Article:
The Lake Okeechobee region contained some of the most sophisticated indigenous cultures that ever existed north of Mexico. Its towns built large earthworks and ponds in the shape of the ceremonial scepters carried by leaders in the Southeastern Ceremonial Mound Culture, but they were built several centuries before the Southeastern Ceremonial Mound Culture appeared elsewhere. Its engineers constructed several hundred miles of canals and raised causeways to interconnect the towns. They even built locks to enable cargo canoes to bypass rapids. Yet despite all this cultural precociousness, so far there is no evidence that the people of South Florida ever practiced large scale agriculture. However, intensive cultivation of raised garden beds in a semi-tropical climate, also a practice of the Mayas, may have produced a far higher percentage of their diet than anthropologists currently presume.
In the Ethnology of the Powhatan Tribes Frank Speck completed the third of a series of monographs dealing with the modern cultural life of communities of descendants tracing their origin from the tribes inhabiting the Chesapeake tidewater area. The future student of American folk-communities of Indian descent will find here new tribes with new trait-complexes to analyze and interpret. These contributions represent some culture aspects of the humble groups who were at the time of writing of this paper, at a climax and turning point in their history. Replete with over 100 photographs and maps, and at least that many surnames, this paper proves its value to both the historic researcher and the genealogist.
Biographies are a good source of information on our ancestors. They can be used as a tool to provide facts: names, dates and locations for the events in our ancestors lives. They can also provide “meat” for genealogical research, and by that we mean the story behind the person – events which shaped and molded the character of a person. We have put a great number of biographical information online, both Native American and general biographies, and have gone through all of them and provided links to the one’s specific to Native American.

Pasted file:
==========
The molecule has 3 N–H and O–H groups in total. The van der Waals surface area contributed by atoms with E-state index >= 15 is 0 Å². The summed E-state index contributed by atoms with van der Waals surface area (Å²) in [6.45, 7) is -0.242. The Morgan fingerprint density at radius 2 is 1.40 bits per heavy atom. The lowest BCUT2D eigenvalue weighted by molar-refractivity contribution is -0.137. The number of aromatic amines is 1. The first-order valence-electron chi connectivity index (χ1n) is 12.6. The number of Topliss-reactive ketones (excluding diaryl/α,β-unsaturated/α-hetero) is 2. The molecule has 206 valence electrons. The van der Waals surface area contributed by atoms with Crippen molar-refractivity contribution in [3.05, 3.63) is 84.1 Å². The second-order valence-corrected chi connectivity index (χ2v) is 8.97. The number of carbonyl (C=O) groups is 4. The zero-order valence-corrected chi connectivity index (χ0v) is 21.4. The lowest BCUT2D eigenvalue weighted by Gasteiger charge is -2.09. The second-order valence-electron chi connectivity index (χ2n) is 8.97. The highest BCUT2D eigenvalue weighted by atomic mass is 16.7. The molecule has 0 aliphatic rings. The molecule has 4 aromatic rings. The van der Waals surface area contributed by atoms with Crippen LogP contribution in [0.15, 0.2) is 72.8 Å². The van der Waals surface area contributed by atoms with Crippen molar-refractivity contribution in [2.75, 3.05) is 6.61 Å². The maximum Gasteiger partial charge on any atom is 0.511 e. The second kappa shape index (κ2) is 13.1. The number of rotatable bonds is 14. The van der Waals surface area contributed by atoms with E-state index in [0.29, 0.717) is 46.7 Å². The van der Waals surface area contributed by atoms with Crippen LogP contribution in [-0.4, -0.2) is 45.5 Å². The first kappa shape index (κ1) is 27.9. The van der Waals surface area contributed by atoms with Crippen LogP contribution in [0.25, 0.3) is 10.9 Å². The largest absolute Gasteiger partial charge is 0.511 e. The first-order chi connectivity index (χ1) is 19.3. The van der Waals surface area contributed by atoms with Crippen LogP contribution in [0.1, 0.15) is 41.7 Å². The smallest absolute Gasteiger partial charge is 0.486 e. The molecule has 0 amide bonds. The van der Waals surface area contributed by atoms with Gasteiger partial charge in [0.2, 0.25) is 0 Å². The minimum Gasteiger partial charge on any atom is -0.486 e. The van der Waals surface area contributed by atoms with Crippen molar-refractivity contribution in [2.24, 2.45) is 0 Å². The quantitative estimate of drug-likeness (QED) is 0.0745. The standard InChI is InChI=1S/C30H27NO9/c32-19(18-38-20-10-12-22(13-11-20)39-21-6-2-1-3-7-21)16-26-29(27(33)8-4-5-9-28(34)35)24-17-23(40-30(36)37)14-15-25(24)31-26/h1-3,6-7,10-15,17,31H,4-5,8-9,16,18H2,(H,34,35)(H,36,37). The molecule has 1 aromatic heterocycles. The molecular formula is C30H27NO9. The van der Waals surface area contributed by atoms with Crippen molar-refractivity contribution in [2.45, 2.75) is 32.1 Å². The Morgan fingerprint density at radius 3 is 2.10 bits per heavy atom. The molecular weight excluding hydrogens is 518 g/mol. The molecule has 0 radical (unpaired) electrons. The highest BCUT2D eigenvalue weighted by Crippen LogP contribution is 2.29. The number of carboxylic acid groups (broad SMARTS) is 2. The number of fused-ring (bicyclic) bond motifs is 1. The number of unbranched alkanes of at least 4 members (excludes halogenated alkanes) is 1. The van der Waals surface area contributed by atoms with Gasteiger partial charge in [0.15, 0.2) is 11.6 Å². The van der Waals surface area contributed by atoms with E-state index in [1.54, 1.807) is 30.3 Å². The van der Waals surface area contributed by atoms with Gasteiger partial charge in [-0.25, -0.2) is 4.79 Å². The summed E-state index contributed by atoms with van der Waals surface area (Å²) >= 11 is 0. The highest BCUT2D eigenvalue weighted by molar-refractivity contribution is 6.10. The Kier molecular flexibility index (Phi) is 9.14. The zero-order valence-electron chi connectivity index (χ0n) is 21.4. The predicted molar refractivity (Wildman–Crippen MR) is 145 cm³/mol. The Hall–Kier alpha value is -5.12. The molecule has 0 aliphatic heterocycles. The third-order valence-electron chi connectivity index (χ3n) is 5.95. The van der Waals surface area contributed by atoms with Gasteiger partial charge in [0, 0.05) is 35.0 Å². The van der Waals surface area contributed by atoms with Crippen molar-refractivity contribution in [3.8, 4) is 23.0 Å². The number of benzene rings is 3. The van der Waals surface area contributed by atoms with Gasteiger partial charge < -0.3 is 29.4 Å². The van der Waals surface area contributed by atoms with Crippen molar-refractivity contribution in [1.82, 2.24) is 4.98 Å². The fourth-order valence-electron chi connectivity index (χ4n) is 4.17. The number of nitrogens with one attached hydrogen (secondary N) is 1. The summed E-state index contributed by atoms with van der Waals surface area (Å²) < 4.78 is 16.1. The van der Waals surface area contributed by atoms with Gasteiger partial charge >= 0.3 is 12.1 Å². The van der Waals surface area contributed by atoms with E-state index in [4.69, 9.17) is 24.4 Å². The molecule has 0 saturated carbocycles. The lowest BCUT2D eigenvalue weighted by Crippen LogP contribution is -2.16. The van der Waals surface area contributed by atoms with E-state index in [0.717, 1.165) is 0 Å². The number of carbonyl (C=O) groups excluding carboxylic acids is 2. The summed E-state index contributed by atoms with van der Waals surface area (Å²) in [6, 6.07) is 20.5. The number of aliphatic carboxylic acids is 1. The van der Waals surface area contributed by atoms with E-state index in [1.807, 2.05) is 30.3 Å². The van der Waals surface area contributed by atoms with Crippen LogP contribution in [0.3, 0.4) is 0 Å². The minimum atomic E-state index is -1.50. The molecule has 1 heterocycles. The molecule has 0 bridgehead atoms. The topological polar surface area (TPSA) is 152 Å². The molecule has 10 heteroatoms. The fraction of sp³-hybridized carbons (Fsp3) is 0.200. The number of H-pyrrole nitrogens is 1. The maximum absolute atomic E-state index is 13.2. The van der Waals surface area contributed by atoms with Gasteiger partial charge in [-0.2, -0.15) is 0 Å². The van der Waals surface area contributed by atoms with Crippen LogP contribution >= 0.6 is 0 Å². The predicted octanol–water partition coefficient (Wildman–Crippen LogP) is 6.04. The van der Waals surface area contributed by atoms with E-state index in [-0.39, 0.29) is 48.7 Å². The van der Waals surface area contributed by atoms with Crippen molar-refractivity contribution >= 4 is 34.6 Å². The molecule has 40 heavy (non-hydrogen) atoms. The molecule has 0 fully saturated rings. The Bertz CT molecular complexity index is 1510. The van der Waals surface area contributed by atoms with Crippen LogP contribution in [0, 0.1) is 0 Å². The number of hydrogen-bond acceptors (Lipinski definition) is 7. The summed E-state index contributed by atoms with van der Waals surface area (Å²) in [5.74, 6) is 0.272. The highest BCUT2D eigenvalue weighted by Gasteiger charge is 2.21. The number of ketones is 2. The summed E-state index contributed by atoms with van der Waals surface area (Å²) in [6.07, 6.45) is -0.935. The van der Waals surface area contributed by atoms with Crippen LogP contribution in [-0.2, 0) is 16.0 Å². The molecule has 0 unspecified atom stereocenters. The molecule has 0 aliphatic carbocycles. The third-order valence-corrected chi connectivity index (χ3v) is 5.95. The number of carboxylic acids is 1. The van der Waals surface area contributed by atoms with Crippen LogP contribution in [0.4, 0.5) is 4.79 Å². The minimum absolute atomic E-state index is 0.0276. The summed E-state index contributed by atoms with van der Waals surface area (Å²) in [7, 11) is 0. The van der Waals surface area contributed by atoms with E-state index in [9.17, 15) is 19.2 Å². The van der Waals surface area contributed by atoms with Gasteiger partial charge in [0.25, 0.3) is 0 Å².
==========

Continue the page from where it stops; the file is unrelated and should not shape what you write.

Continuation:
By a treaty of March 24, 1832, the Creek Tribe ceded to the United States all of their land east of the Mississippi River. Heads of families were entitled to tracts of land, which, if possible, were to include their improvements. In 1833 Benjamin S. Parsons and Thomas J. Abbott prepared a census of Creek Indian heads of families, which gave their names and the number of males, females, and slaves in each family. The entries were arranged by town and numbered; these numbers were used for identification in later records. The genealogical researcher who is able to locate an ancestor on this document is most fortunate, as it forms the basis for many other documents relating to Creek claims cases through the 1960’s.
Native Americans played the same rolls as many other Americans who entered into World War 2. They enlisted, fought in battles, suffered wounds, many were killed, some were captured, some received medals. Many of the women and men who didn’t go off to war, still participated at home, joining service groups and volunteering their time. This manuscript provides stories of these brave men and women Native Americans who fought for freedom during World War 2, casualty lists of injured, POW’s and KIA’s, as well as taking a brief look at the most important Navajo Code Talkers roll in WW2.